Making small weekly or daily goals for yourself can really push you out of your comfort zone and get you to do the things you want to. Small goals may include: Talk to a stranger on the bus, try and make a new friend, or talk to a counselor about the issue. These goals are to improve yourself, so they can be anything you want!
4) Treat Yourself
This goes along with the goals. If you achieve something, either major or small, treat yourself. Buy yourself a cookie, go to the movie, spa day...etc. Anything that makes you feel good, that doesn't happen quite often.
5) Face Your Fears!
This is probably the most important step in improving your understanding of social anxiety. Put yourself in a social situation. For example, if talking to strangers makes you anxious, try talking to one. Take it slowly and don't rush yourself! Give a compliment, ask a question, or anything that challenges it.
Overall, social anxiety and social phobias are something that many people deal with. You can overcome it through self-help or with the help of a counselor. For some, these tips might not help, and may need professional help. There is lots of resources if you or a loved one is struggling.
Written By 7 Cups Listener: JJill2
November 5, 2014
Day 365: One year ago, I started a grief journal to remember and celebrate a family member who passed away. At first, I had no thoughts of my own and only wrote out quotes that I wanted desperately to believe and live out. This is the first quote I have written, and it became the main storyline and goal of my journal:
"Every time there are losses there are choices to be made. You choose to live your losses as passages to anger, blame, hatred, depression and resentment, or you choose to let these losses be passages to something new, something wider, and deeper." - Henri Nouwen
For me, journaling has been a large part of the self-care and healing process of filling in the void that was left behind. Having something written down to hold me accountable has been helpful, especially since bereavement is a personal (and often lonely) journey. There are no rules in journaling: no word counts, no time limits, no need to justify or even know where you are in your journey. There may be days when you don’t have anything to jot down and others when nonsensical words come streaming out. This is your journal and your story, and it is okay.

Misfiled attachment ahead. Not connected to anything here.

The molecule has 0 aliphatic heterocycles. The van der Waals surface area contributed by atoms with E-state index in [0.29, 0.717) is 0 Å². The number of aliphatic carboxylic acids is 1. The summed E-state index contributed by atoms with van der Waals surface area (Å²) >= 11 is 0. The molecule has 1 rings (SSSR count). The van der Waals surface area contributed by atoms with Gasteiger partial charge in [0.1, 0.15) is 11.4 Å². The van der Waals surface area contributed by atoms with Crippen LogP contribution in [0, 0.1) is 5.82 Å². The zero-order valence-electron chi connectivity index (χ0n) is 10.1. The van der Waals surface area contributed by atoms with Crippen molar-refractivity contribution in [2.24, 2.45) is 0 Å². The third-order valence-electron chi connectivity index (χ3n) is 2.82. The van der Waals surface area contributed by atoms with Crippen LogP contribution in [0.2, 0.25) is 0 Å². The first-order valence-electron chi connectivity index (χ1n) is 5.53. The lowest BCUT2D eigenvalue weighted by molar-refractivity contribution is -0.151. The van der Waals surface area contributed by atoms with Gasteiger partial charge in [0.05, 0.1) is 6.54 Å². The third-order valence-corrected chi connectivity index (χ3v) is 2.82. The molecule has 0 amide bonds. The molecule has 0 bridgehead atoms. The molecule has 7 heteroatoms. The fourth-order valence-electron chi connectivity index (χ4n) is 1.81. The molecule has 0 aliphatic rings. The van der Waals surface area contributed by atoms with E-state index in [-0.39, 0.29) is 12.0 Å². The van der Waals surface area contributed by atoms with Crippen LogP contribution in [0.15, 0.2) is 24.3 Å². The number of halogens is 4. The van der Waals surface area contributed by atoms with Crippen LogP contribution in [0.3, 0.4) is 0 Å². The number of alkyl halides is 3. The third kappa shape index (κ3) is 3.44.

I call it “journaling" and not “writing”, because sometimes there simply aren’t words to express how we feel. Somewhere along the path, I learnt how to draw and the pages exploded with color. I have an envelope at the back with photographs, dried flower petals, notes with their handwriting, cards from friends - items that make me smile when I remember the uniqueness and beauty of those little moments. Journaling can be a helpful activity in freeing the mind from the fear of forgetting details of the person you loved. I’ve found that the more I document, the more I am willing to allow myself to explore new thoughts.
If you’re looking for additional support to walk through this difficult path, this is a great resource with daily emails that provide comfort, compassion, and suggestions for creative and healthy outflows of emotion. And as I discovered later on in the spring, connecting with a listener can really lift a huge burden as well and guide you along the path towards something new, wider, and deeper.
By 7 Cups Mentor: Jadie